You know how they say that a frog dropped in hot water will jump out, but, if it’s placed in room temperature water, it will stay there while the temperature rises, not noticing it’s getting too hot, until it dies?
I’ve heard this isn’t true, but I can see myself in that frog all the same.
If I had suddenly gotten sick, I would have realized something was wrong and gone to the doctor. But my symptoms came on slowly and grew by small degrees.
I honestly don’t know when I started developing symptoms, but it was years before I reported any to a doctor. I noticed them, of course. My fingers would be stiff and sore as I dried my hair. I got short of breath when going up and down stairs. My hand shook when I lifted a glass to my lips. But these are the types of things you don’t think much of when you’re in your twenties and a busy seminary student. You notice them, but you don’t have time—or the courage, perhaps—to consider what they might mean. So you just push through.
I had other symptoms too, ones that were harder to define. Focusing on almost anything became difficult. I was tired, no matter how much I’d slept. I couldn’t remember much of anything. It took me far longer to read assignments than it should have, and far longer to complete my work.
These things worried me, but what was I supposed to do? Go to a doctor and tell them “Sometimes my hand shakes and I can’t seem to think clearly?” I almost certainly would have been told I was just stressed, which was what I also told myself—since, you know, I was. Seminary and the ordination process are stressful. On top of this, as my symptoms grew worse and I began to worry that there was something more going on, I was concerned that my ordination process could be impeded, and after almost seven years in that process, I was unwilling to risk it.
But I slowly got worse—so much worse.
And still, I didn’t pay attention to the rising temperature.
The summer after my seminary graduation, I was newly married and looking for a job. I was employed on a very part-time basis with a ministry group doing administrative work, but I was hardly ever able to make it in. If I did make the 45 minute drive across the city, I could only work for about two hours before my body just couldn’t keep going. Plus, everything took far longer than it should, because my brain processed excruciatingly slowly, and I had no ability to focus.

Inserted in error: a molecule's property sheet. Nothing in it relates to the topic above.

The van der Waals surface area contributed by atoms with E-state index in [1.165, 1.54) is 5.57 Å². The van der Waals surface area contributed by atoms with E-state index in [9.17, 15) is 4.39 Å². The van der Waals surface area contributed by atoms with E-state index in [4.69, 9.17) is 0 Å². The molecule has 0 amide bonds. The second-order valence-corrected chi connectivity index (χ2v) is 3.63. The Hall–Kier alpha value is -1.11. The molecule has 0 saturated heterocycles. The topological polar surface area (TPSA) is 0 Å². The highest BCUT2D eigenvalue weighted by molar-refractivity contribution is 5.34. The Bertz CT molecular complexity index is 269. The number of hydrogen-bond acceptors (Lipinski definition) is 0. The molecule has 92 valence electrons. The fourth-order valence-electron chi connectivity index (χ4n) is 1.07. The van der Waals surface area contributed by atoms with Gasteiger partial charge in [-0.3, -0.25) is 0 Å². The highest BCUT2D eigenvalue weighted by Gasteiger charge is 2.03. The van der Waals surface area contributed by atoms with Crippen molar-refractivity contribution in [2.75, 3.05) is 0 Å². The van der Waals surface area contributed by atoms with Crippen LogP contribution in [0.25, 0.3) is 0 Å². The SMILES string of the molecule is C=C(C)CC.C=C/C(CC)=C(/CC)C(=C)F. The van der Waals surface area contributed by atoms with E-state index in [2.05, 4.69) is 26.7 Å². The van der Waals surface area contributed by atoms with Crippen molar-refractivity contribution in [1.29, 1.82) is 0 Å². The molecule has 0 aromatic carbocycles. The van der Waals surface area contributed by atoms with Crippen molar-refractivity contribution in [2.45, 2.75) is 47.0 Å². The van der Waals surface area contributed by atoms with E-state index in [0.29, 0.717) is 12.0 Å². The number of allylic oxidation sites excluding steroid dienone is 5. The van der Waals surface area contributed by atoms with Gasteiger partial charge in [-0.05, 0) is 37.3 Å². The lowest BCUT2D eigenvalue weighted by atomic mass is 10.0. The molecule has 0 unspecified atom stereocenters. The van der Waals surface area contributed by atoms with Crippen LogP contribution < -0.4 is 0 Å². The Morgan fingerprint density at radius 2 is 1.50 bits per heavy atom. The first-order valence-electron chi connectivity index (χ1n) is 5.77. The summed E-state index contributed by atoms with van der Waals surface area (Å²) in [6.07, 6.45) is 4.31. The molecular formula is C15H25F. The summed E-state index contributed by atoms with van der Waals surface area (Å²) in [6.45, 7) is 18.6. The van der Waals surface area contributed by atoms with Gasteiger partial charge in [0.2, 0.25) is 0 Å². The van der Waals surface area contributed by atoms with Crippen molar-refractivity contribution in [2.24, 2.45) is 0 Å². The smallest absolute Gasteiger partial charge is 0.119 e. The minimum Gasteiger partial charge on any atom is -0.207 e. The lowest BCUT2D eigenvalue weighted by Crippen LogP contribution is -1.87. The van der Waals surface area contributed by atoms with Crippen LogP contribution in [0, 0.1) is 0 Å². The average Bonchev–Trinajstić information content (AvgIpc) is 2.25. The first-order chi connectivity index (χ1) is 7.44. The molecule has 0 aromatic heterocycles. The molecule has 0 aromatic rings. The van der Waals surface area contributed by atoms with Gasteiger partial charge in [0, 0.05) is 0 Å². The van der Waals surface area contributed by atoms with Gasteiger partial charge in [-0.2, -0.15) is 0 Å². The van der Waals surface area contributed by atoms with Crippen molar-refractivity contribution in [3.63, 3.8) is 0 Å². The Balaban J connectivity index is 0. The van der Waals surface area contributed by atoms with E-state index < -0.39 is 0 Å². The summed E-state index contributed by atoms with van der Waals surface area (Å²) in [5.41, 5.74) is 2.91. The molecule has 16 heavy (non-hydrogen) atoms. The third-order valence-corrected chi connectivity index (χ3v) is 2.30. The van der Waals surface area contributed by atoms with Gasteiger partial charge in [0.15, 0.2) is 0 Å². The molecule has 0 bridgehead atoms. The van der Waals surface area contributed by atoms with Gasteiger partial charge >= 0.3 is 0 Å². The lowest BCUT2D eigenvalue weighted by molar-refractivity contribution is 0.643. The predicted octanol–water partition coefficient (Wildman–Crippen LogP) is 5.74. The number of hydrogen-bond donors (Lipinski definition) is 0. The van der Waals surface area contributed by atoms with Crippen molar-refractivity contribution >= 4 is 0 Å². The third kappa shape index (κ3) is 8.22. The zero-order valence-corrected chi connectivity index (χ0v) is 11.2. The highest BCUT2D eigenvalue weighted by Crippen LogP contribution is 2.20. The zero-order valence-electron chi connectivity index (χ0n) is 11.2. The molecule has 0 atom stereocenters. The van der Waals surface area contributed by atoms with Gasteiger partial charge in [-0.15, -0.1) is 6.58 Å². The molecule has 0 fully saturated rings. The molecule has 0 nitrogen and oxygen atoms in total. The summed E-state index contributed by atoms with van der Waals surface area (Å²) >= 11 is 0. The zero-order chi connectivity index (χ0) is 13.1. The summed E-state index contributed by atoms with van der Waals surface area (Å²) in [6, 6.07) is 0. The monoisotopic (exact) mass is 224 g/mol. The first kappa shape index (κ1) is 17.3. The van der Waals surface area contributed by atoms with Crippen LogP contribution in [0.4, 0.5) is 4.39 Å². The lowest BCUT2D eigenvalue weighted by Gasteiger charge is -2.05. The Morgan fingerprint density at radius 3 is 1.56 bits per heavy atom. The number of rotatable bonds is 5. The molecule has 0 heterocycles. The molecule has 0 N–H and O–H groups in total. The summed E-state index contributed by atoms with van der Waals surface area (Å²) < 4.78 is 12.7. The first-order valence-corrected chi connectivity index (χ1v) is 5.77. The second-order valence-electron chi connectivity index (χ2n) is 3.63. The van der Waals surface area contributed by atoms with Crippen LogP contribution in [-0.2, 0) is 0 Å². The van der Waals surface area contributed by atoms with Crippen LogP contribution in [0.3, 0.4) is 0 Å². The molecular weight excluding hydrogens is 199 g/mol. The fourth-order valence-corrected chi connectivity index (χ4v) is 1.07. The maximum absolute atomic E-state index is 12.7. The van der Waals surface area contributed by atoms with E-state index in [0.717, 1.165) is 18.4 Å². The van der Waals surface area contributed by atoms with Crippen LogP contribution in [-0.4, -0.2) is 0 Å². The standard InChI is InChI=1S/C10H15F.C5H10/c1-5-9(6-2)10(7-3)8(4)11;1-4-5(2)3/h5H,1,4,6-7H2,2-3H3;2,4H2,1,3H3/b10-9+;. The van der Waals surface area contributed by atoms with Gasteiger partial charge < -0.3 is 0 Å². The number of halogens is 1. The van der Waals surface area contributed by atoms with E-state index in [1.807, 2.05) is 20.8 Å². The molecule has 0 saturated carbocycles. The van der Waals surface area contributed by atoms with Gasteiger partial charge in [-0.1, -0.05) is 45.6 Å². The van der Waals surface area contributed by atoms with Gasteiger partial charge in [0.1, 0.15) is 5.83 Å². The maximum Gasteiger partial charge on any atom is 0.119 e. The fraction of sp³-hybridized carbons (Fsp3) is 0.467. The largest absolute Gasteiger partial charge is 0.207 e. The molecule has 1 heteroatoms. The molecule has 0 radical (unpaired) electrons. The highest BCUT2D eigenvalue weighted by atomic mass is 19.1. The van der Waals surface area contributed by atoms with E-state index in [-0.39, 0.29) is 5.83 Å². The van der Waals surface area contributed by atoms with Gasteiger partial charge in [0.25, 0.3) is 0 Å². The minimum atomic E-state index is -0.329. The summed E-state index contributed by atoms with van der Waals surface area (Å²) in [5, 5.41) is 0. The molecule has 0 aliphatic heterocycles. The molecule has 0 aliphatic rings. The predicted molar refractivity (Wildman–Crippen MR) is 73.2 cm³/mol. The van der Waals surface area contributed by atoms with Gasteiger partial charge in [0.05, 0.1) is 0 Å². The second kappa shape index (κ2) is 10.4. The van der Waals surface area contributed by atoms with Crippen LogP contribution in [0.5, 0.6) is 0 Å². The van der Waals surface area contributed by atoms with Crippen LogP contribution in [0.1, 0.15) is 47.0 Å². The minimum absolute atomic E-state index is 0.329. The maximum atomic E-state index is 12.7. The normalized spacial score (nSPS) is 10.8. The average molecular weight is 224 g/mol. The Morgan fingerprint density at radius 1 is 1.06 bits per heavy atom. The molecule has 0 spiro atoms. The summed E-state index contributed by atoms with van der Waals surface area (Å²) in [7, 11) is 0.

At home, I did very little. (My wife recently told me, when we were talking about that time, “I kind of assumed you didn’t really do housework.” That was a fair assumption based on the evidence.) If I gathered the strength to go out for groceries, I would drive rather than walk the quarter mile to the store, and when I got back, I would have to sit in my car for ten minutes or more before I could gather the energy to carry a bag up the flight of stairs to our apartment. I had no short term memory, so going to the grocery store was a futile exercise anyway—even with a list, I’d get home and realize I’d missed one or more things. My brain just couldn’t hold on to information long enough for me to remember to pick things up, or to double check that they were in my cart.
It was fortunate I didn’t have a job, even though that compounded our stress, because I couldn’t have worked one.
Here’s what finally got my attention and made me go to the doctor. My wife and I had both gone through an extraordinarily stressful several months, including the death of her father, and earlier in the summer we had both been very tired and had a lot of trouble functioning in our daily life. But one day I realized: she was better, and I was worse.
That’s when I had to admit it wasn’t just stress, or getting older, or a poor diet, or normal exhaustion after finishing a degree, or “just” anything. Something was wrong.
The water was boiling, and I was cooking.
I’m lucky, though. When I finally realized how hot things were getting, the nurse practitioner I saw threw in a couple of extra tests, those tests clearly indicated a diagnosis, and I was able to get in with a specialist within a few days. I started medication just a week after I first said to Beth “I think something’s wrong” and she convinced me to go to a doctor.
But even so, it’s a long climb out of the pot. It’s been well over two years, and I’m just now at a point where I can usually keep the plans I make and get through a normal day without significant fogginess and fatigue.
I wish I had paid attention to what my body was trying to tell me. I wish I hadn’t been so scared and so ready to dismiss my symptoms.
And at the same time, I’m grateful I noticed when I did, that I didn’t keep cooking until even more damage was done.
I look back now and wonder how I could have written it off, how I could have ignored such clear signs that my body was in chaos. I’ve had to put some effort into letting that go and not blaming myself for it. And now I keep a thermometer at the ready, in case I should find myself in a pot again.